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Ruiz-Hernandez A.,Hospital Clinico Of Valencia | Ruiz-Hernandez A.,Institute For Biomedical Research Hospital Clinic Of Valencia Incliva | Kuo C.-C.,Johns Hopkins University | Kuo C.-C.,China Medical University at Taichung | And 11 more authors.
Clinical Epigenetics | Year: 2015

Current evidence supports the notion that environmental exposures are associated with DNA-methylation and expression changes that can impact human health. Our objective was to conduct a systematic review of epidemiologic studies evaluating the association between environmental chemicals with DNA methylation levels in adults. After excluding arsenic, recently evaluated in a systematic review, we identified a total of 17 articles (6 on cadmium, 4 on lead, 2 on mercury, 1 on nickel, 1 on antimony, 1 on tungsten, 5 on persistent organic pollutants and perfluorinated compounds, 1 on bisphenol A, and 3 on polycyclic aromatic hydrocarbons). The selected articles reported quantitative methods to determine DNA methylation including immunocolorimetric assays for total content of genomic DNA methylation, and microarray technologies, methylation-specific quantitative PCR, Luminometric Methylation Assay (LUMA), and bisulfite pyrosequencing for DNA methylation content of genomic sites such as gene promoters, LINE-1, Alu elements, and others. Considering consistency, temporality, strength, dose-response relationship, and biological plausibility, we concluded that the current evidence is not sufficient to provide inference because differences across studies and limited samples sizes make it difficult to compare across studies and to evaluate sources of heterogeneity. Important questions for future research include the need for larger and longitudinal studies, the validation of findings, and the systematic evaluation of the dose-response relationships. Future studies should also consider the evaluation of epigenetic marks recently in the research spotlight such as DNA hydroxymethylation and the role of underlying genetic variants. © 2015 Ruiz-Hernandez et al.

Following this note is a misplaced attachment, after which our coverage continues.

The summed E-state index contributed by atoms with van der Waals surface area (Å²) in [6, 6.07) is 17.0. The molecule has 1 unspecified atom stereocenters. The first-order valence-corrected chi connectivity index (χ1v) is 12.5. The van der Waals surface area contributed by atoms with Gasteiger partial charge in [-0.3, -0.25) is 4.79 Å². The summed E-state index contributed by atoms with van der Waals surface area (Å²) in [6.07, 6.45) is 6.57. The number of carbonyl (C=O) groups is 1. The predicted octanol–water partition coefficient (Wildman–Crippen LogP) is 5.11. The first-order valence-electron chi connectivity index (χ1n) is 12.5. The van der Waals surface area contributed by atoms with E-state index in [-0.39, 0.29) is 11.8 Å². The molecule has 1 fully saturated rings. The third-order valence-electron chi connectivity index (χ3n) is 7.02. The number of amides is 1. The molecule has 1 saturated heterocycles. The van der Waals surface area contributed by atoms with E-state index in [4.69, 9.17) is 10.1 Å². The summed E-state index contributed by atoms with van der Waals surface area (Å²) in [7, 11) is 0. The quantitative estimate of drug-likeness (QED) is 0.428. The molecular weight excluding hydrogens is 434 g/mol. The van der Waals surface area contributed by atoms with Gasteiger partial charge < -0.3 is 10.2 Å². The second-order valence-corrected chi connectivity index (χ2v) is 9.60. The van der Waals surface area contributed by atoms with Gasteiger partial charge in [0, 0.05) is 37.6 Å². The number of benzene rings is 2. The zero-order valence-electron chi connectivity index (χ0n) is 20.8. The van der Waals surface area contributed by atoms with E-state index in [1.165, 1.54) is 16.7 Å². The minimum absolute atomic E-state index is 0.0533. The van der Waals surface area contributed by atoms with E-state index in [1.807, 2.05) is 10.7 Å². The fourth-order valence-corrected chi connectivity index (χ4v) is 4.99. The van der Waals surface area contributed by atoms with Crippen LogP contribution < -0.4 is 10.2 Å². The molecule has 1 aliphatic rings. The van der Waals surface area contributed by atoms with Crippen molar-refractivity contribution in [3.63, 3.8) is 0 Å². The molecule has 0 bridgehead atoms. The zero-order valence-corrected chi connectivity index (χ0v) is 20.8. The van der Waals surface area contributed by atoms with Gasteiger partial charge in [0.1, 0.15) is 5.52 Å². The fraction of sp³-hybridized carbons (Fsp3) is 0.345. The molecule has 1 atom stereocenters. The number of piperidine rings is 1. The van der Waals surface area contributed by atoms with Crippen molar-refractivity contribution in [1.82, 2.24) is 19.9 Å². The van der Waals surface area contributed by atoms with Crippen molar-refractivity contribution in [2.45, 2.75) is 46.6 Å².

Galan-Chilet I.,Institute for Biomedical Research INCLIVA | Tellez-Plaza M.,Institute for Biomedical Research INCLIVA | De Marco G.,Institute for Biomedical Research INCLIVA | Lopez-Izquierdo R.,Hospital Universitario Rio Hortega | And 14 more authors.
Free Radical Biology and Medicine | Year: 2014